Touchstone Distinguished Books Award

The Touchstone Distinguished Books Award is bestowed annually on published collections of poems, or works of scholarship, that represent noteworthy contributions to English-language haiku in the estimation of a distinguished panel of poets, editors and scholars. For current and past award-recipients, please see the Touchstone Archive.

What Books Are Eligible?

Any English-language book or other book-length production that is of or about haiku (and related forms) is eligible for an Award. The Distinguished Books Award is open to books published during the current calendar year. Awards panelists and Awards Committee members are not eligible.

There is no reading fee.

If you have a question about a book’s eligibility, use our Contact page to send us an email.

How to Submit

To qualify for a Touchstone Distinguished Books Award, submit two copies of the book you wish to nominate. The postmark deadline is December 31st of the current calendar year. One copy will be assigned to the panel; the other will become a permanent inclusion in The Haiku Foundation’s permanent hard copy library. Each submitter will be recognized as a donor to the Foundation and cited on the Donation Page of the website. If a submission is recommended for the short list, we will at that time request four additional copies so the entire panel may consider it. Award-Recipients and Honorable Mentions will be cited on The Haiku Foundation’s website. Nominated volumes should be sent to:

The Haiku Foundation
Touchstone Distinguished Books Award
PO Box 2461
Winchester VA
22604-1661 USA

Enquiries may be directed to this address, or you can send email from our Contact page.


The Panel for Award Year 2015


Cherie Hunter Day lives in Cupertino, California. Her second full-length collection of haiku, apology moon (Red Moon Press, 2013), received a Touchstone Distinguished Book Award in 2013. Her work is included in Haiku 21 (Modern Haiku Press, 2011) and Haiku in English: The First Hundred Years (W.W. Norton, 2013). She edits the journal Mariposa and is a staff editor for The Red Moon Press Anthology of English-Language Haiku.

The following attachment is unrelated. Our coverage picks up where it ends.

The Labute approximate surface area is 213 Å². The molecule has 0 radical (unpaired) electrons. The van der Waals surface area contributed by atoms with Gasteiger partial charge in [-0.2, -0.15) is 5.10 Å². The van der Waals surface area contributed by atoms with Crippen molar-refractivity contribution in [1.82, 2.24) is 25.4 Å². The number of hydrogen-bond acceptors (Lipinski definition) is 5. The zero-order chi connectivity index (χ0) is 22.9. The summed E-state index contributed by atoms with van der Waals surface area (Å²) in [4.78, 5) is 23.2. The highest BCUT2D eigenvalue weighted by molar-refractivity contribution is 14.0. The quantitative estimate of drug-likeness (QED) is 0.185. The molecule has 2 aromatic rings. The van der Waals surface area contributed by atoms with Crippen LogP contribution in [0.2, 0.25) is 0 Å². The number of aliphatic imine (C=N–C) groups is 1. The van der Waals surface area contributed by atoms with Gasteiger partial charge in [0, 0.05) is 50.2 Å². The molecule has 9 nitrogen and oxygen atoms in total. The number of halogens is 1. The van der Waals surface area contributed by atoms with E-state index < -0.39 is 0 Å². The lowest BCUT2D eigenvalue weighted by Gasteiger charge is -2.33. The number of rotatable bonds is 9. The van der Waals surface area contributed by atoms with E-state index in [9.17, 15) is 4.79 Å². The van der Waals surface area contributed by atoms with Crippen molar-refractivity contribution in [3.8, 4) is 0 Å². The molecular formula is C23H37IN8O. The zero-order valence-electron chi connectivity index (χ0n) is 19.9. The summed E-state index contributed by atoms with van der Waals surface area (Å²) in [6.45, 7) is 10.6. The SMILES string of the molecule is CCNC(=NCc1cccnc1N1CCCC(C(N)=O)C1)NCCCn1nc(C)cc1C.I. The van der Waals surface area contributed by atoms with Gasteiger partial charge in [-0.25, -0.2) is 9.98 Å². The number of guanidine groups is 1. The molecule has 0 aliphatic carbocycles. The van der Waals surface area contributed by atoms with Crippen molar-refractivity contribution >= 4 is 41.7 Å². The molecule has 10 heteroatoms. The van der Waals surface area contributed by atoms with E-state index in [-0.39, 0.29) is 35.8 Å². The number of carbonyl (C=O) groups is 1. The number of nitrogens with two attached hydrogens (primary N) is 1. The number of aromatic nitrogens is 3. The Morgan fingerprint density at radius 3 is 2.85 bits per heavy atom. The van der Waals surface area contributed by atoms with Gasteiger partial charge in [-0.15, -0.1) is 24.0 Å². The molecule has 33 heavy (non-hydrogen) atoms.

Lily Rebecca Lilly lives near Port Republic, Virginia. She holds degrees from Cornell (M.F.A., poetry) and Princeton (Ph.D., philosophy) Universities and has published several poetry collections, including five volumes of haiku. She has two companion volumes of haiku on butterflies and wildflowers, A Prism of Wings and Light’s Reservoir, both from Antrim House, as well as two haiku collections from Red Moon Press: Yesterday’s Footprints (2012) and Elements of a Life (2014). Her photographic note cards and gift enclosures, some of which feature haiku, can be found at the Haiku Foundation gift shop and online at eBay and Etsy.
458px-Appolinaris._Chamomeleon._Sliatriceo._Narcissus._ Stuart Quine has focused on writing haiku in a one-line format (almost exclusively) since 1999. His influences are the haiku of Marlene Mountain, the translations of Hiroaki Sato, and, less directly, the one-brush calligraphy and writings of Kazuaki Tanahashi. He is the online poetry editor of the haiku journal, Presence, and he has been published in a number of anthologies. Stuart is currently working with Snapshot Press on his first haiku collection.
Robinson Chad Lee Robinson lives in Pierre, South Dakota. He served the Haiku Society of America as Plains and Mountains Regional Coordinator from 2006-2011, and will be assuming that post again in 2014. He has two award-winning chapbooks of haiku, Pop Bottles (True Vine Press, 2009) and Rope Marks (Snapshots Press, 2012). Some of his work is included in Baseball Haiku (W.W Norton, 2007) and Haiku in English: The First Hundred Years (W.W. Norton, 2013).


Peter Yovu is the author of the chapbook Once You Have a Name and two full length collections of shorter poems, Turn to the Earth and Sunrise. Some of his aphorisms can be found on James Geary’s blog. He lives near Montpelier, Vermont.